I’m coming out…I want the world to know that….

A colorful bubble with the blind/low vision symbol of a person with a cane superimposed on it.  The legs and cane are elongated because of the concaveness  of the bubble.

N.B.: These descriptions were developed from a series of conversations between artist Jessica Skintges Wallach and comedian Lamont Price, The People’s heART’s docent.  Sometimes they choose to write these descriptions in one voice and sometimes they choose to highlight their individual thoughts.  These pieces are a conversation started and they both are very interested in what you see in them and what they make you think about. Please leave comments below.

Jessica: We all have places we are going and once you know access is a right, secured and not a question, we can take on our purpose, come out in confidence, be determined or switch our focus of our determination from safety and accessibility to where we are going and what we want to do when we get there…Where would you go if accessibility and safety were not in question?

Lamont: Determination. We need to be able to discuss the accessibility and safety standards in every place we go. Everyone deserves to feel confident and safe in their surroundings at all times. We can all make meaningful contributions to society if our minds are at ease. This seems like the simplest thing we can do to help push us forward. Again, access is a right for all of us and shouldn’t be determined by our abilities or our skin color or our gender or any other way we identify. People with different bodies don’t deserve less access and safety. They deserve more. The bubble is like a force field of confidence. It cannot be popped. It’s impenetrable.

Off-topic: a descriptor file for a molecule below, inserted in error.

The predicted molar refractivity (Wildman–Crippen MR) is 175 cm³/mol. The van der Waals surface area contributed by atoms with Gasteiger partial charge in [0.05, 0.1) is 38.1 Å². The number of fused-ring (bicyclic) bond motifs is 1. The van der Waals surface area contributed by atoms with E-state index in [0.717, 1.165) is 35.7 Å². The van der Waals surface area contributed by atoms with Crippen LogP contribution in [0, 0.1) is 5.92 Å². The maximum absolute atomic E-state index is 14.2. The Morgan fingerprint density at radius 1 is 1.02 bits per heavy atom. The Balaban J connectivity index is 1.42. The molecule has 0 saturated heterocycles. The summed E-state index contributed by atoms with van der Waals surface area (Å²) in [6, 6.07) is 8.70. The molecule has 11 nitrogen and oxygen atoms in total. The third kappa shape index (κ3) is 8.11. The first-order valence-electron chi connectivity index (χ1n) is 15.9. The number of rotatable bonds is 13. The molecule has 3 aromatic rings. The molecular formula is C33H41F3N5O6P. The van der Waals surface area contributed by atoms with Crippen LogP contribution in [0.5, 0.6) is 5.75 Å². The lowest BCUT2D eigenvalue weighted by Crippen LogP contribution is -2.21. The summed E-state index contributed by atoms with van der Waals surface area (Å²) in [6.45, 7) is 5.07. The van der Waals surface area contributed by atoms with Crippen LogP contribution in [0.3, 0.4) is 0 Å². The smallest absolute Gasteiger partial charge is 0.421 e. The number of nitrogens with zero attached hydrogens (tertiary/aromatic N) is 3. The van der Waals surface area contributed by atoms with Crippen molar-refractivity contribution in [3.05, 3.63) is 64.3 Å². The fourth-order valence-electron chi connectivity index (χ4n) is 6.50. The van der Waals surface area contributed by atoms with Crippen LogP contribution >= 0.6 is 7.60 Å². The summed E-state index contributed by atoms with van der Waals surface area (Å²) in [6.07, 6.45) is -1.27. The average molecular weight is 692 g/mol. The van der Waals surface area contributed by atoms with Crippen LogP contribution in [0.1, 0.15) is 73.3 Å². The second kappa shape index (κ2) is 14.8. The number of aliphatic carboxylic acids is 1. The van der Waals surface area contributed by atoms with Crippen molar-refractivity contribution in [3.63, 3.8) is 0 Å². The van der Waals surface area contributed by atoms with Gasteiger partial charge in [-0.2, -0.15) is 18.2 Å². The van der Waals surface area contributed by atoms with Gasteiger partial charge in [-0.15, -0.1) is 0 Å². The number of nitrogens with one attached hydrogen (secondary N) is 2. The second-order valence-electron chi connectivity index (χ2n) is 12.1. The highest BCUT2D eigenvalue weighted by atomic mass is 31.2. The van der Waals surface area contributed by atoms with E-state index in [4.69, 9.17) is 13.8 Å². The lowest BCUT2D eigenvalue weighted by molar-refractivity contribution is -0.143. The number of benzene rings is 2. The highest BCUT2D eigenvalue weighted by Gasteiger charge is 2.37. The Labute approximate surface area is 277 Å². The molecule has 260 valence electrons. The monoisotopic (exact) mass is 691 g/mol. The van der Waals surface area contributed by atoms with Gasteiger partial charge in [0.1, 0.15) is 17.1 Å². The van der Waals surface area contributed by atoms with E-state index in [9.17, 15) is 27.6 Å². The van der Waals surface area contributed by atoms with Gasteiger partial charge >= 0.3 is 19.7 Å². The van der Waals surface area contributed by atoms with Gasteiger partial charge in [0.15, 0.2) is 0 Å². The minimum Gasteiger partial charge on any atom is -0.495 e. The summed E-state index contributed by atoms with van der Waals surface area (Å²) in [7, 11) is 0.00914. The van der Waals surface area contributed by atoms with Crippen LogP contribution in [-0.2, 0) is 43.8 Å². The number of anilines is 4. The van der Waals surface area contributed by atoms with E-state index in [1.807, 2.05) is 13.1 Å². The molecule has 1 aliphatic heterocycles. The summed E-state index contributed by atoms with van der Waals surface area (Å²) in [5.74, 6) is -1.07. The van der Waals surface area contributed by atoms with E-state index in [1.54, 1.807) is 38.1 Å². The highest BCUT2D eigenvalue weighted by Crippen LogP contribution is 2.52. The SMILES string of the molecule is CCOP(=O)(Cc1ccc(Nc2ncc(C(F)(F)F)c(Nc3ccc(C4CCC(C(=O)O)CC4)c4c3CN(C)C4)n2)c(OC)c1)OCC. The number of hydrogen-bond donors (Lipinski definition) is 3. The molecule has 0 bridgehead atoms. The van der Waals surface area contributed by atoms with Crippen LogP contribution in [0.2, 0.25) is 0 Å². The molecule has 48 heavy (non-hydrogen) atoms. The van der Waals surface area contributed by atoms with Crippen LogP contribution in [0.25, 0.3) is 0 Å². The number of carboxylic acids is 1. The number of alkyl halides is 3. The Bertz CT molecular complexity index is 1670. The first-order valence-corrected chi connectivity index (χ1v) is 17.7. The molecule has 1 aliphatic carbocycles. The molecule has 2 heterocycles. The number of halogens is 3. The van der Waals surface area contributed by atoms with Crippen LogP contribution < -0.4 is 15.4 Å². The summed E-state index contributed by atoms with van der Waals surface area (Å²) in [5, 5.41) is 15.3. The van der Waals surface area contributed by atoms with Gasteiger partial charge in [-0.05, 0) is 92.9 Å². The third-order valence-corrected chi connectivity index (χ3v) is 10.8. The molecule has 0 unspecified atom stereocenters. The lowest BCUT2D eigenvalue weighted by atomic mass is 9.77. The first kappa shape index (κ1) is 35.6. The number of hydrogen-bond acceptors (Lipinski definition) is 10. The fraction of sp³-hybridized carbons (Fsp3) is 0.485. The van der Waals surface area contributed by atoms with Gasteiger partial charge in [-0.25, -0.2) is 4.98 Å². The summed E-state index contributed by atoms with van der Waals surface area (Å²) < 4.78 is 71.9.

Jessica Skintges Wallach, I’m coming out…I want the world to know that…., 2022. Digital Photograph. ©Jessica Wallach. All rights reserved.

Jessica Skintges Wallach

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The Body Is Good is a collection of photographs by Jessica Wallach centered around the theme of accessibility and inclusion of individuals with disabilities. Her work uses hand cut stencils, light, and everyday objects to remind viewers of the importance of viewing the world through a lens on inclusion.

This collection is the result of generous donations from The Center for Visual Arts in Healthcare at Brigham and Women's Hospital.

Other work from The Body Is Good